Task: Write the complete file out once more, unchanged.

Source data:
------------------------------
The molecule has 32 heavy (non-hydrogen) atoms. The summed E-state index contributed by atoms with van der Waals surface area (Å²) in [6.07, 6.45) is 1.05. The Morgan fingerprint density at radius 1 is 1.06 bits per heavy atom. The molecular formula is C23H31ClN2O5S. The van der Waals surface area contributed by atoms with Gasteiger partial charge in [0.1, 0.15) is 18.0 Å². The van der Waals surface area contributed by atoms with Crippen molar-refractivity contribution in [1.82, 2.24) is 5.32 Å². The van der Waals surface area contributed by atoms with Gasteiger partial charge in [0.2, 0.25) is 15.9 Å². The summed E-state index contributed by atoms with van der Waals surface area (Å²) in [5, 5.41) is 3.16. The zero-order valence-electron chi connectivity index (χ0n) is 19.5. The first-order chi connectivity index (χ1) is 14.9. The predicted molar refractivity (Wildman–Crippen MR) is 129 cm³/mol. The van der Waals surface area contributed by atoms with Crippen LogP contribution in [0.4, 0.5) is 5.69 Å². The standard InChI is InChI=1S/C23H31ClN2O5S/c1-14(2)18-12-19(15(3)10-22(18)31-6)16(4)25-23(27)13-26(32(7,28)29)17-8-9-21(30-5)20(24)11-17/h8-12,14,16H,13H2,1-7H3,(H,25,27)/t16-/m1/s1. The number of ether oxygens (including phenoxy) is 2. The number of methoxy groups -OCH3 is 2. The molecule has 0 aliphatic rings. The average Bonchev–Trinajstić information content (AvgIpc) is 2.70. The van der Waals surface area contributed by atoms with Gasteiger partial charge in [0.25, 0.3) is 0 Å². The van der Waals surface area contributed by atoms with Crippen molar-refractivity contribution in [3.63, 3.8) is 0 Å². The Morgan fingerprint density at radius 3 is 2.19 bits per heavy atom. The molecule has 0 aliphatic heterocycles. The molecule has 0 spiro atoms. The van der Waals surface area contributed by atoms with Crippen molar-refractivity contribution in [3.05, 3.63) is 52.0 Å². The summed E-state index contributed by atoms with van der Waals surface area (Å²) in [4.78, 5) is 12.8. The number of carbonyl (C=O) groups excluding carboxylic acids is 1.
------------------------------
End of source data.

The molecule has 32 heavy (non-hydrogen) atoms. The summed E-state index contributed by atoms with van der Waals surface area (Å²) in [6.07, 6.45) is 1.05. The Morgan fingerprint density at radius 1 is 1.06 bits per heavy atom. The molecular formula is C23H31ClN2O5S. The van der Waals surface area contributed by atoms with Gasteiger partial charge in [0.1, 0.15) is 18.0 Å². The van der Waals surface area contributed by atoms with Crippen molar-refractivity contribution in [1.82, 2.24) is 5.32 Å². The van der Waals surface area contributed by atoms with Gasteiger partial charge in [0.2, 0.25) is 15.9 Å². The summed E-state index contributed by atoms with van der Waals surface area (Å²) in [5, 5.41) is 3.16. The zero-order valence-electron chi connectivity index (χ0n) is 19.5. The first-order chi connectivity index (χ1) is 14.9. The predicted molar refractivity (Wildman–Crippen MR) is 129 cm³/mol. The van der Waals surface area contributed by atoms with Crippen LogP contribution in [0.4, 0.5) is 5.69 Å². The standard InChI is InChI=1S/C23H31ClN2O5S/c1-14(2)18-12-19(15(3)10-22(18)31-6)16(4)25-23(27)13-26(32(7,28)29)17-8-9-21(30-5)20(24)11-17/h8-12,14,16H,13H2,1-7H3,(H,25,27)/t16-/m1/s1. The number of ether oxygens (including phenoxy) is 2. The number of methoxy groups -OCH3 is 2. The molecule has 0 aliphatic rings. The average Bonchev–Trinajstić information content (AvgIpc) is 2.70. The van der Waals surface area contributed by atoms with Gasteiger partial charge in [0.25, 0.3) is 0 Å². The van der Waals surface area contributed by atoms with Crippen molar-refractivity contribution in [3.63, 3.8) is 0 Å². The Morgan fingerprint density at radius 3 is 2.19 bits per heavy atom. The molecule has 0 aliphatic heterocycles. The molecule has 0 spiro atoms. The van der Waals surface area contributed by atoms with Crippen molar-refractivity contribution in [3.05, 3.63) is 52.0 Å². The summed E-state index contributed by atoms with van der Waals surface area (Å²) in [4.78, 5) is 12.8. The number of carbonyl (C=O) groups excluding carboxylic acids is 1.